Men who knew him in those days have said that if any one had predicted that the silent, unprosperous, unambitious man, whose chief aim was to get a plank road from his shop to the railway depot, would become twice President of the United States and one of the foremost men of his day, the prophecy would have seemed extravagantly ridiculous.
But such careers are the glory of the American continent. They show that the people have a sovereign insight into intrinsic force. If Rome told with pride how her dictators came from the plough-tail, America too may record the answer of the President, who, on being asked what would be his coat of arms, answered, proudly mindful of his early struggles, “ A pair of shirt sleeves.”
The answer showed a noble sense of the dignity of labor, a noble superiority to the vanities of feudalism, a strong conviction that men are to be honored simply as men, not for the prizes of accident and birth. You have of late years had two martyr Presidents. Both were sons of the people. One was the homely man who at the age of seven was a farm-lad, at nineteen a rail-splitter, at twenty a boatman on the Mississippi, and who in manhood proved to be one of the strongest, most honest, and most God-fearing of modern rulers. The other grew up from a shoeless child in a log hut on the prairies, round which the wolves howled in the winter snow, to be a humble teacher in Hiram Institute. With these Presidents America need not blush to name also the leather-seller of Galena.
Every true man derives his patent of nobleness direct from God. Did not God choose David from the sheepfolds to make him ruler of his people Israel? Was not the “Lord of life and all the worlds” for thirty years a carpenter at Nazareth? Do not such careers illustrate the prophecy of Solomon, “Seest thou the man diligent in his business? he shall stand before kings.” When Abraham Lincoln sat, book in hand, day after day, under the tree, moving round it as the shadow moved, absorbed in mastering his task; when James Garfield rang the bell at Hiram Institute, day after day, on the very stroke of the hour, and swept the schoolroom as faithfully as he mastered the Greek lesson; when Ulysses Grant, sent with his team to meet some men who were to load the cart with logs, and finding no men there, loaded the cart with his own boy strength — they showed in conscientious duty and thoroughness the qualities which were to raise them to rule the destinies of men.
But the youth was not destined to die in that deep valley of obscurity and toil in which it is the lot — perhaps the happy lot — of many of us to spend our little lives. The hour came; the man was needed.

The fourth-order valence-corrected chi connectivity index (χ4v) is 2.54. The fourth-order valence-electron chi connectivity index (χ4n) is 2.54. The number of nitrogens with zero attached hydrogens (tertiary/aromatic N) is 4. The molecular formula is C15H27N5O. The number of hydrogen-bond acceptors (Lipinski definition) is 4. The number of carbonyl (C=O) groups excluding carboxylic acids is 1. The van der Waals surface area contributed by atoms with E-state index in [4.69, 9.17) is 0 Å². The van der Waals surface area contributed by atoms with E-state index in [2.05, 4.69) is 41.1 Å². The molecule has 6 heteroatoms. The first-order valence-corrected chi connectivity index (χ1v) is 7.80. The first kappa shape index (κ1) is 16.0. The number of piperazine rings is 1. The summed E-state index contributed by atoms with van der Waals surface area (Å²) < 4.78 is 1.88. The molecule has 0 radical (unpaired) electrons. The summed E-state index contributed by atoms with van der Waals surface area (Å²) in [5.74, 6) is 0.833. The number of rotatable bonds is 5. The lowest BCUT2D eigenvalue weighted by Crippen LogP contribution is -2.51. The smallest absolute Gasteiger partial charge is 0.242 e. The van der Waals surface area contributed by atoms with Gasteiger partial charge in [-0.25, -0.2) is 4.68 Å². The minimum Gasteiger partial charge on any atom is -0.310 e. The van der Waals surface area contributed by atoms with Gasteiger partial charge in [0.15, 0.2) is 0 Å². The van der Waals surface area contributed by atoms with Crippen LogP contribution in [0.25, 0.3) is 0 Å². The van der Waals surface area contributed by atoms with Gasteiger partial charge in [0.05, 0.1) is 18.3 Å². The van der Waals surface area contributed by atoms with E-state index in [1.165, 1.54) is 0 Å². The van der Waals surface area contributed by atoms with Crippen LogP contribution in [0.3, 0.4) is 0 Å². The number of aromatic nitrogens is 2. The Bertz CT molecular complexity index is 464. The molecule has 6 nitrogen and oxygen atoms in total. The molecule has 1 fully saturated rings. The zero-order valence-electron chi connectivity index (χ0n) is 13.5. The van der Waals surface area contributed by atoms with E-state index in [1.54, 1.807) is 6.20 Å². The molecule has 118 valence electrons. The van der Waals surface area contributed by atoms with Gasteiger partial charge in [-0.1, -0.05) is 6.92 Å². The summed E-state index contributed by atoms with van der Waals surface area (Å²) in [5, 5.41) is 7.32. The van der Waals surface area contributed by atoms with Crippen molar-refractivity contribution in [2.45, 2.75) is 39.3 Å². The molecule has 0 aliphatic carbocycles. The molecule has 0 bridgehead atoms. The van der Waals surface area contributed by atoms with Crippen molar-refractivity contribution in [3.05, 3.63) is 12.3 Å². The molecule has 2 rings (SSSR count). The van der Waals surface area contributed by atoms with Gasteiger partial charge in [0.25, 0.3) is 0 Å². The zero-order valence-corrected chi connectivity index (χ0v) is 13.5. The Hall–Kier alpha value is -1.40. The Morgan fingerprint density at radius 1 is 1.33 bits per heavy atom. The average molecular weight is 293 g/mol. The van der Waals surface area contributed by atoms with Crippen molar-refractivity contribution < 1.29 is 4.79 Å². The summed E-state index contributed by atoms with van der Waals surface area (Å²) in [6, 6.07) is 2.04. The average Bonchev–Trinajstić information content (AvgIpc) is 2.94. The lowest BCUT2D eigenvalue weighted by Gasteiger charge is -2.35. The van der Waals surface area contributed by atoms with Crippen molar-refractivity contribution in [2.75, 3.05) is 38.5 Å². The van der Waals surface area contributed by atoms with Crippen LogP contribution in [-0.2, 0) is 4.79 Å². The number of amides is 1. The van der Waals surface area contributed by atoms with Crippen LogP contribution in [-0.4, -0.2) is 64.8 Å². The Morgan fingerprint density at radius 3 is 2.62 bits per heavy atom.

In 1861 there broke out the most terrible war of modern days. Grant received a commission as colonel of volunteers, and in four years the struggling toiler had risen to the chief command of a vaster army than has ever been handled by any mortal man. Who could have imagined that four years could make that stupendous difference? But it is often so. The great men needed for some tremendous crisis have often stepped as it were through a door in the wall which no one had noticed, and unannounced, unheralded, without prestige, have made their way silently and single-handed to the front.
And there was no luck in it. He rose, it has been said, by the upward gravitation of natural fitness. It was the work of inflexible faithfulness, of indomitable resolution, of sleepless energy, of iron purpose, of persistent tenacity. In battle after battle, in siege after siege, whatever Grant had to do he did it with his might. He undertook, as General Sherman said, what no one else would have adventured, till his very soldiers began to reflect some of his own indomitable determination. With a patience which nothing could tire, with a firmness which no obstacle could daunt, with a military genius which embraced the vastest plans, yet attended to the smallest minutiæ, he defeated one after another every great general of the Confederates except General Stonewall Jackson.
Grant had not only to defeat armies, but to "annihilate resources” — to leave no choice but destruction or submission. He saw that the brief ravage of the hurricane is infinitely less ruinous than the interminable malignity of the pestilence, and that in that colossal struggle victory swift, decisive, overwhelming, at all costs — was the truest mercy. In silence, in determination, in clearness of insight, he was